Star Gaze: Speakers

///Star Gaze: Speakers
Star Gaze: Speakers 2019-10-08T22:49:08-04:00

Dr. Emily Martin

Cold Case: Unsolved Mysteries of the Outer Planet Satellites

Research Physical Scientist, Center for Earth and Planetary Studies, Smithsonian National Air and Space Museum

The weird worlds of the outer solar system have been continuously surprising: Europa’s ocean, Io’s volcanoes, Triton’s cantaloupe terrain, Miranda’s cliffs, and Enceladus’s plume. Many of the small worlds are characterized by water-icy outer shells, and in many cases, liquid water oceans in their subsurfaces. Most are much smaller than Earth and harbor enough heat to be active today. We will tour many of these wacky places and discuss why we think they might look and behave so strangely.

Emily is a Research Physical Scientist in the Center for Earth and Planetary Studies at the National Air and Space Museum. She has spent much of her career reconstructing Enceladus’s early tectonic history to provide insight into how Enceladus developed into one a geologically active world. Enceladus is one of Saturn’s moons with an epic hot spot in it’s south pole spewing water into space, creating one of Saturn’s rings. Emily uses her research to better understand places like Enceladus where there are likely to be oceans under their icy shells, which could be great environments for microbial life to live. Emily’s research interests are in planetary surface processes and tectonic deformation of icy bodies of the outer solar system. Emily has most recently been working on our Moon, closely studying the formation of faults around the dark Mare on the near side to better understand how they formed.

Emily received her BA in physics from Wheaton College (MA) where she first began exploring the icy satellites. She subsequently obtained her MS form Northwestern University in earth and planetary science and her PhD in geological sciences form the University of Idaho.

Dr. Martin’s Contact Information
Smithsonian National Air and Space Museum
(202) 633-2254
NASM Staff Bio

Dan Ward

Night Sky Photography with Your Smartphone

All-Around Great Guy, NOVAC

Did you know your smart phone is able to capture amazing night sky scenes? Dan Ward will cover the basics of using your phone to take beautiful snapshots of astronomical wonders such as the Milky Way, the Moon, and Planets. Using simple techniques, we can capture beautiful night sky images. Weather permitting, you may be able to photograph the Moon or Jupiter tonight! The presentation will also show how some people are using more sophisticated techniques to capture smart phone images rivaling what major observatories were barely able to do only a few decades ago.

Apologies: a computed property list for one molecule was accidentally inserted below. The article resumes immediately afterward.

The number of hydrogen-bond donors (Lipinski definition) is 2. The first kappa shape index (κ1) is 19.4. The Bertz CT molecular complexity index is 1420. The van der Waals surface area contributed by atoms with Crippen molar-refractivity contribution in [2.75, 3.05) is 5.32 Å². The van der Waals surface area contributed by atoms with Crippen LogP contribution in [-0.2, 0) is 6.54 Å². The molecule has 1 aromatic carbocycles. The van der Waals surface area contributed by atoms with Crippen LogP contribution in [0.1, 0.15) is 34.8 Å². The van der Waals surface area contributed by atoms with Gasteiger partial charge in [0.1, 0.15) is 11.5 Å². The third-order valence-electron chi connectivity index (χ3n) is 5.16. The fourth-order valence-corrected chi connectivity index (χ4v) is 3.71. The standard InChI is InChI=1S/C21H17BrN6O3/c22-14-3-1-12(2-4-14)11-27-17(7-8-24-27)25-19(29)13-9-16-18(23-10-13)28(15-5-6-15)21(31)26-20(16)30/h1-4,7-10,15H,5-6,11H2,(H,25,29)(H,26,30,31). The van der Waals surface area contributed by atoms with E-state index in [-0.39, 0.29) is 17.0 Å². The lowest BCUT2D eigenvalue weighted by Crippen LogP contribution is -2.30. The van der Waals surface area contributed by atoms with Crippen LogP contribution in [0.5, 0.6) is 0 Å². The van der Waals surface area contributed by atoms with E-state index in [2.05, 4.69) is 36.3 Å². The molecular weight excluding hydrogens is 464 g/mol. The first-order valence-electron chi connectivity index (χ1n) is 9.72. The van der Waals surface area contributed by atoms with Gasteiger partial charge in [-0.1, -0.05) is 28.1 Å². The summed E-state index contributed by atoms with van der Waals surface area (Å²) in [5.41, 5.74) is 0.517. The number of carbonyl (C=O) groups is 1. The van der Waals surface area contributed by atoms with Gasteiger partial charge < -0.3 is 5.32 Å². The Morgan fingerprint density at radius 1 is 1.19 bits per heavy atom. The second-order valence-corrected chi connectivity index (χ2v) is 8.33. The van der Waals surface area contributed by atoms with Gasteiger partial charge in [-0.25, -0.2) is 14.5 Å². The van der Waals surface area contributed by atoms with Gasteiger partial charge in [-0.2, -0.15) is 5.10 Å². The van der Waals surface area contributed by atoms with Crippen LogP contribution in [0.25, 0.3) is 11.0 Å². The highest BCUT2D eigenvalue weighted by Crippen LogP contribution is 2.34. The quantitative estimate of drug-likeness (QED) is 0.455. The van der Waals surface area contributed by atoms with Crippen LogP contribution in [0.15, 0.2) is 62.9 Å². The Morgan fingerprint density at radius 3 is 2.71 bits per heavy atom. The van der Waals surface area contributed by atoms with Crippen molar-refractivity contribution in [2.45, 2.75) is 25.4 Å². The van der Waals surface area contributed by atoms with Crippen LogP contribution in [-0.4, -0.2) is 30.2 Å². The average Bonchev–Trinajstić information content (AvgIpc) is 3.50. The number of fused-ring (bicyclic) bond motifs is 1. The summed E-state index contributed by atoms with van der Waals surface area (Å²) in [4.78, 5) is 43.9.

Dan Ward joined NOVAC when he moved to Virginia in 2003 but began his star gazing adventures over 50 years ago. His first telescope was a 3” Gilbert reflector Christmas present during the Sputnik era. His lifelong passion for astronomy has been nurtured via participation in astronomy clubs and events in Texas, North Carolina, Connecticut, Illinois, Arizona, and Virginia. Dan has been a regular astronomy topic speaker for area camera clubs, astronomy groups and local parks. Warned by his wife not “add any more items to the optical density of the Ward household,” Dan is painfully purging his telescope collection down to a dozen or so most beloved telescopes and binoculars.

Tom Barclay

Discovering planets around the nearest and brightest stars with the Transiting Exoplanet Survey Satellite.

Director, TESS Science Support Center, NASA Goddard Spaceflight Center

The previous decade has seen a dramatic increase our understanding of the frequency and diversity of planets orbiting other stars. NASA’s Kepler exoplanet-hunting space telescope taught us that the Milky Way galaxy is teeming with tens of billions of exoplanets. NASA’s Transiting Exoplanet Survey Satellite (TESS) continues on this journey of exoplanet discovery. TESS began a nearly all-sky survey to discover exoplanets orbiting bright nearby stars in mid-2018, and has already announced exciting early results. The primary science goal of the mission is to detect transiting exoplanets that can be characterized by larger ground and space-based telescopes. TESS will provide a plethora of targets that we can use to study how planets form, what they are made of and whether they have atmospheres. In 2021 we can look forward to the powerful infrared James Webb Space Telescope, which will target TESS discoveries for atmospheric characterization. With Webb we can search for water, carbon dioxide, and other chemicals in exoplanet atmospheres.

Dr. Tom Barclay’s career is focused on space-based time-domain astronomy. He currently works as a Research Scientist at NASA’s Goddard Space Flight Center. He led teams that discovered the smallest known exoplanet and with colleagues discovered the first Earth-sized planet in the habitable zone of another star.  After obtaining his Ph.D. from University College London, he moved to NASA’s Ames Research Center in Silicon Valley, California to work as a support scientist on the Kepler Mission. His primary focus has been maximizing the science yield of the mission through supporting the science community. He was part of the science leadership of the K2 Mission, Kepler’s follow-on, where he led the mission’s Guest Observer Program and was awarded NASA’s Exceptional Public Service Medal. In 2017 he moved to NASA’s Goddard Space Flight Center to work on the Transiting Exoplanet Survey Satellite where he leads the Guest Investigator Program and is the mission Associate Project Scientist. His research is focused on detecting and characterizing exoplanets.

Dr. Barclay’s Contact Information
NASA Goddard Space Flight Center
(301) 286-5079
Tom’s Website